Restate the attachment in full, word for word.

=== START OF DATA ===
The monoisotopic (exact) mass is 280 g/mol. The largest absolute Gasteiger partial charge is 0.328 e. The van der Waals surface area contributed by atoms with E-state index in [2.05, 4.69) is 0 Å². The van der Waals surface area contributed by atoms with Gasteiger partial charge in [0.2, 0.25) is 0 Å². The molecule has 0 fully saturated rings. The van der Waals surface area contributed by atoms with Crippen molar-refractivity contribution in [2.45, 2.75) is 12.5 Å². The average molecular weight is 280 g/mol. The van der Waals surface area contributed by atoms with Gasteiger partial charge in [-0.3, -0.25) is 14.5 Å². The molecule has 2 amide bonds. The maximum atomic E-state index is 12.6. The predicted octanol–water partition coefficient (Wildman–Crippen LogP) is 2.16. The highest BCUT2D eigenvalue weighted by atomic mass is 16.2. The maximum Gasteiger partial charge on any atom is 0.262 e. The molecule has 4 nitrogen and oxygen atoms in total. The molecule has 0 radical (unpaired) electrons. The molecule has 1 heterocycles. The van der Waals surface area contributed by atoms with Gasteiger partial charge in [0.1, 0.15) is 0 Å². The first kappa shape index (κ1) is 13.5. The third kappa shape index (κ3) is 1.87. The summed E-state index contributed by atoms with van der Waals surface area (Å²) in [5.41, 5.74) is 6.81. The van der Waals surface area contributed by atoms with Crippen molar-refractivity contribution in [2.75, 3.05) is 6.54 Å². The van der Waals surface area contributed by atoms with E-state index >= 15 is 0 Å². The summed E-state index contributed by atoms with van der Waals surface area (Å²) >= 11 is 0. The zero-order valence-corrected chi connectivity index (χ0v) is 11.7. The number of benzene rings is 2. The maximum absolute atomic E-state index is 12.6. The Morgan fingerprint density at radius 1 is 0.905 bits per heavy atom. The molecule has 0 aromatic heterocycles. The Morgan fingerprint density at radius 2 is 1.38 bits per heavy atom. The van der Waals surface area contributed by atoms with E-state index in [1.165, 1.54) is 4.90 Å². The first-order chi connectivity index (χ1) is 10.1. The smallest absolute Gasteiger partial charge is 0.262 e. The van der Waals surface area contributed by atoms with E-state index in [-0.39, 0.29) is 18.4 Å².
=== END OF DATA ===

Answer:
The monoisotopic (exact) mass is 280 g/mol. The largest absolute Gasteiger partial charge is 0.328 e. The van der Waals surface area contributed by atoms with E-state index in [2.05, 4.69) is 0 Å². The van der Waals surface area contributed by atoms with Gasteiger partial charge in [0.2, 0.25) is 0 Å². The molecule has 0 fully saturated rings. The van der Waals surface area contributed by atoms with Crippen molar-refractivity contribution in [2.45, 2.75) is 12.5 Å². The average molecular weight is 280 g/mol. The van der Waals surface area contributed by atoms with Gasteiger partial charge in [-0.3, -0.25) is 14.5 Å². The molecule has 2 amide bonds. The maximum atomic E-state index is 12.6. The predicted octanol–water partition coefficient (Wildman–Crippen LogP) is 2.16. The highest BCUT2D eigenvalue weighted by atomic mass is 16.2. The maximum Gasteiger partial charge on any atom is 0.262 e. The molecule has 4 nitrogen and oxygen atoms in total. The molecule has 0 radical (unpaired) electrons. The molecule has 1 heterocycles. The van der Waals surface area contributed by atoms with Gasteiger partial charge in [0.1, 0.15) is 0 Å². The first kappa shape index (κ1) is 13.5. The third kappa shape index (κ3) is 1.87. The summed E-state index contributed by atoms with van der Waals surface area (Å²) in [5.41, 5.74) is 6.81. The van der Waals surface area contributed by atoms with Crippen molar-refractivity contribution in [2.75, 3.05) is 6.54 Å². The van der Waals surface area contributed by atoms with E-state index >= 15 is 0 Å². The summed E-state index contributed by atoms with van der Waals surface area (Å²) >= 11 is 0. The zero-order valence-corrected chi connectivity index (χ0v) is 11.7. The number of benzene rings is 2. The maximum absolute atomic E-state index is 12.6. The Morgan fingerprint density at radius 1 is 0.905 bits per heavy atom. The molecule has 0 aromatic heterocycles. The Morgan fingerprint density at radius 2 is 1.38 bits per heavy atom. The van der Waals surface area contributed by atoms with E-state index in [1.165, 1.54) is 4.90 Å². The first-order chi connectivity index (χ1) is 10.1. The smallest absolute Gasteiger partial charge is 0.262 e. The van der Waals surface area contributed by atoms with E-state index in [-0.39, 0.29) is 18.4 Å².